# Interpretation of the magnitude of the effect of interaction terms

I have a model with interaction terms: $Y = a + b X_1 + c X_2 + d Z + f X_1 Z + g X_2 Z + error$, where $X_1$ and $X_2$ are (0,1) indicator variables and $Z$ is a continuous variable (with a distribution whose standard error is 0.25).

After an OLS regression, I get that $a$, $c$ and $f$ are the only significant coefficients. Specifically, $f$ is equal to 0.05.

Can I interpret the effect of $X_1$ on $Y$ using the standard deviation of $Z$? Specifically, is it correct to state that, if $X_1 = 1$, a one standard increase in $Z$ (0.25) at the mean increases the value of $Y$ in 0.05 * 0.25 = 0.0125?

At the same time, if $c$ is equal to 2, can I simply conclude (given the significant coefficients) that, for $X_2 = 1$, $Y$ increases in 2?

Interpreting interaction terms is actually quite controversial and the literature is loaded with contradictions. My comments are based on a close reading of Aiken and West's book Multiple Regression which has one of the best methodological breakdowns for dealing with interaction terms that I've ever read. More recent papers (e.g., Understanding Interaction Models: Improving Empirical Analyses by Brambor, Clark and Golder, Political Analysis, 2006) aren't anywhere near as rigorous, contradict solidly documented A&W findings and add to the existing confusion.

First off, introducing an interaction shifts the interpretation from a main effects only model interpreted at the means of the Xs to a model with interactions that are interpreted at zero. This suggests mean centering your variables before taking an interaction term. The coefficients and std devs don't change, but the interpretation does.

Next, the main effects for the X's serve only to adjust the location of the intercept on the y-axis. It doesn't matter for the interaction term whether the X's are 0 or 1.

This is all a long way of saying that your suggested calculations need more information. In other words, it's not enough to assume that Y changes by '2' if the X2 coefficient, 'c,' is 2 since the effect of X2 is a conditional adjustment to the intercept. So, the impact on Y of X2 is not '2' when X2=1, it's 'a + 2'. Similarly for the calculation of the interaction between X1 and Z, it's not about shifting Z by 0.25 SDs. The full equation for estimating Y when X1=1 and Z=0.25 would be:

Ytilda = a + b + (0.5 * 0.25)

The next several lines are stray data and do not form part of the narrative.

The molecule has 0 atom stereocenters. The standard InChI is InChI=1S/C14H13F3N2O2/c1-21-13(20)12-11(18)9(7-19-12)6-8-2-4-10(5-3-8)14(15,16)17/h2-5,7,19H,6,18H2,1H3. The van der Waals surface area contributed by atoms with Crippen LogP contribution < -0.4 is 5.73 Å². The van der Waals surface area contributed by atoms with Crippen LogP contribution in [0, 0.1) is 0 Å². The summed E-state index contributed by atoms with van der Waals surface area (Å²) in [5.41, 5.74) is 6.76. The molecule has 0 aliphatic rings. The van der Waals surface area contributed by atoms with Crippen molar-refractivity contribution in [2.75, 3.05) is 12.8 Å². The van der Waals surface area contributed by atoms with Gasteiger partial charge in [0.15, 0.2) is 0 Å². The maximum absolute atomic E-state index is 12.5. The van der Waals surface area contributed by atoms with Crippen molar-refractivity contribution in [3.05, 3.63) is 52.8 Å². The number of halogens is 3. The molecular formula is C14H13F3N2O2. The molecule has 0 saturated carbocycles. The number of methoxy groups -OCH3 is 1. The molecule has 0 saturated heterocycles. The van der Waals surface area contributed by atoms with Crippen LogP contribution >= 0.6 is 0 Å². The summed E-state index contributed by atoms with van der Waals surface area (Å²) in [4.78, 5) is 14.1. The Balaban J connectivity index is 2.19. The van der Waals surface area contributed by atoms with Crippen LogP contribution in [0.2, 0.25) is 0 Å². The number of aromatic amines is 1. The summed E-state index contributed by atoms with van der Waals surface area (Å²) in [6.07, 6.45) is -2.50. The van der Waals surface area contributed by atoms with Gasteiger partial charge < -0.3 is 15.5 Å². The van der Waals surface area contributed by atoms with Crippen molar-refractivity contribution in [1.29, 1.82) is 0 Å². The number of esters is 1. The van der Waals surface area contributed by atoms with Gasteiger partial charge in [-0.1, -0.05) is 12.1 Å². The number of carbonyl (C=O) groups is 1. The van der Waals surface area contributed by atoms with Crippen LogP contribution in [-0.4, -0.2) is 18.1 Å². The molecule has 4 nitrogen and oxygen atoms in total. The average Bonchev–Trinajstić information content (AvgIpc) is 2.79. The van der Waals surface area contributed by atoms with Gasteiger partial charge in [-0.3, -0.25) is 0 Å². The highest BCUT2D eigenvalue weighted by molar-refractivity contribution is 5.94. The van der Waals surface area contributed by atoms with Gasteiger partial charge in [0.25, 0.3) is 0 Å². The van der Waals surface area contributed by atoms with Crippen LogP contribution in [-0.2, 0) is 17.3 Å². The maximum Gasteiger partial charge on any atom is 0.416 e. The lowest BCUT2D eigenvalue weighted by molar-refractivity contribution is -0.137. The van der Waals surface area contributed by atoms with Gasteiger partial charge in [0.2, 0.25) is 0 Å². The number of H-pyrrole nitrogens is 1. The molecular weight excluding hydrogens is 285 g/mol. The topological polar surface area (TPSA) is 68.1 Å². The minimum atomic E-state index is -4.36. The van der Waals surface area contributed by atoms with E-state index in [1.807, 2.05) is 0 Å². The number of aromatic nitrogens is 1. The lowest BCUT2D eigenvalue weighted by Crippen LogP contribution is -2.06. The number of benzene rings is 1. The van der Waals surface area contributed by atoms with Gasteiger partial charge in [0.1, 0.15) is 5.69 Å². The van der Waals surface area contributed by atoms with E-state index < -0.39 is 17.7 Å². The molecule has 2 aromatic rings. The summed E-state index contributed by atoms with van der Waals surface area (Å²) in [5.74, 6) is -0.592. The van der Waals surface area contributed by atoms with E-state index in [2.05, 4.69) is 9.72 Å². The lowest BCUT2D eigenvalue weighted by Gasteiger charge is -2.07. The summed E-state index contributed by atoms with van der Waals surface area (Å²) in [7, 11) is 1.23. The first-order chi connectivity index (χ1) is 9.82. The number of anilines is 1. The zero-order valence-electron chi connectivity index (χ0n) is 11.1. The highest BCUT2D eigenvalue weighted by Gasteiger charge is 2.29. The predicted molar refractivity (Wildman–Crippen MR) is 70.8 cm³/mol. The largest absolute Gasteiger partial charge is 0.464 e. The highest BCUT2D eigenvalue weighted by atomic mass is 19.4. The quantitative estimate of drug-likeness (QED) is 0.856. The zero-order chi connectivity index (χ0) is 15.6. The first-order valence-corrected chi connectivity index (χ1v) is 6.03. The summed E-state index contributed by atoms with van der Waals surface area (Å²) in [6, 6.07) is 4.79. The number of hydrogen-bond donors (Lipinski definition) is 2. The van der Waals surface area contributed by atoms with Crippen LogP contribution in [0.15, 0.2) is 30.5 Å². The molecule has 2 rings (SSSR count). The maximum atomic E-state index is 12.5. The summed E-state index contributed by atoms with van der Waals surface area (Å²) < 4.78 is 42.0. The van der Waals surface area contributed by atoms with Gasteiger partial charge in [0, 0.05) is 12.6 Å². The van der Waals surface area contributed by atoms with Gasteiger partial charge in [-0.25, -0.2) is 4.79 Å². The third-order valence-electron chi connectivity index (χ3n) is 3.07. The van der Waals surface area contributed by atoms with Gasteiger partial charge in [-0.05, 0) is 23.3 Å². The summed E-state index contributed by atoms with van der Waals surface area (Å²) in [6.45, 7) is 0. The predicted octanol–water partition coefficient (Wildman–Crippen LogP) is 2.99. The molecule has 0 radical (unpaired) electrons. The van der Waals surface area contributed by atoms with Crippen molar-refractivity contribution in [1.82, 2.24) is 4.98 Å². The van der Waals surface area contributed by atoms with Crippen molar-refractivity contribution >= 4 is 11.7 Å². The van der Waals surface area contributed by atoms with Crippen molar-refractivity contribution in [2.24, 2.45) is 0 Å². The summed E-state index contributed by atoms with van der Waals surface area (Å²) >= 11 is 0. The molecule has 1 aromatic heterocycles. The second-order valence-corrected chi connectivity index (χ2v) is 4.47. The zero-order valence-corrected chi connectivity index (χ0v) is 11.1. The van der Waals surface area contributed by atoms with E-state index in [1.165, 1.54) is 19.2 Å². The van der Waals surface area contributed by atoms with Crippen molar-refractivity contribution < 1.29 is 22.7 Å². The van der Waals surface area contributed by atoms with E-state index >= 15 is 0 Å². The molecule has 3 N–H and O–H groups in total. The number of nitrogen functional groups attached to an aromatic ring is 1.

which would not equal 0.0125.

• Thanks, Mike. The continuous variable included in the interaction term are mean-centered. I was not explicit on this. Given mean-centering, that is why I made the interpretation in terms of average values. Since b is not significant, the key point of your answer, if I have understood you correctly, is that the intercept must be taken into account to compute the value of Y. Nevertheless, I still have a doubt. What about if we speak about CHANGES in Z? That is, can I say that the effect of a change in Z equal to one stand. dev. (0.25) results in a change of Y equal to 0.5 * 0.25.? – madu May 28 '15 at 15:59
• Madu, given mean centering, Z would be conditionally evaluated at zero. So, plugging in a value of 0.25 would "shift" Z from 0 to 0.25 and the Ytilda equation above would remain the same. – Mike Hunter May 28 '15 at 16:20
• Thanks again, Mike. You have helped me a lot. Just one more question. The derivative of Y in X1 informs on how Y changes in X1. This derivative is equal to b + f. Since b is not significant, it would be equal to f. Therefore, and bearing in mind that Z is mean-centered and f = 0.05, what can be said is that being of type X1 = 1 implies, at the average value of Z, that Y is 0.5 higher than under any other type. Am I right? – madu May 28 '15 at 16:48
• "Since b is not significant..." This is a grey area not covered in the textbooks that I'm aware of. Theoretically, you are correct but bear in mind that your statement concerns the distinction between statistical significance (b is not significant and therefore defined to be zero) and the applied fact that that the parameter b for X1 is included in the model, as is the also not significant parameter for the interaction between X2 and Z. All of these coefficients, significant or not, will adjust the Y predictions in real terms. – Mike Hunter May 28 '15 at 18:45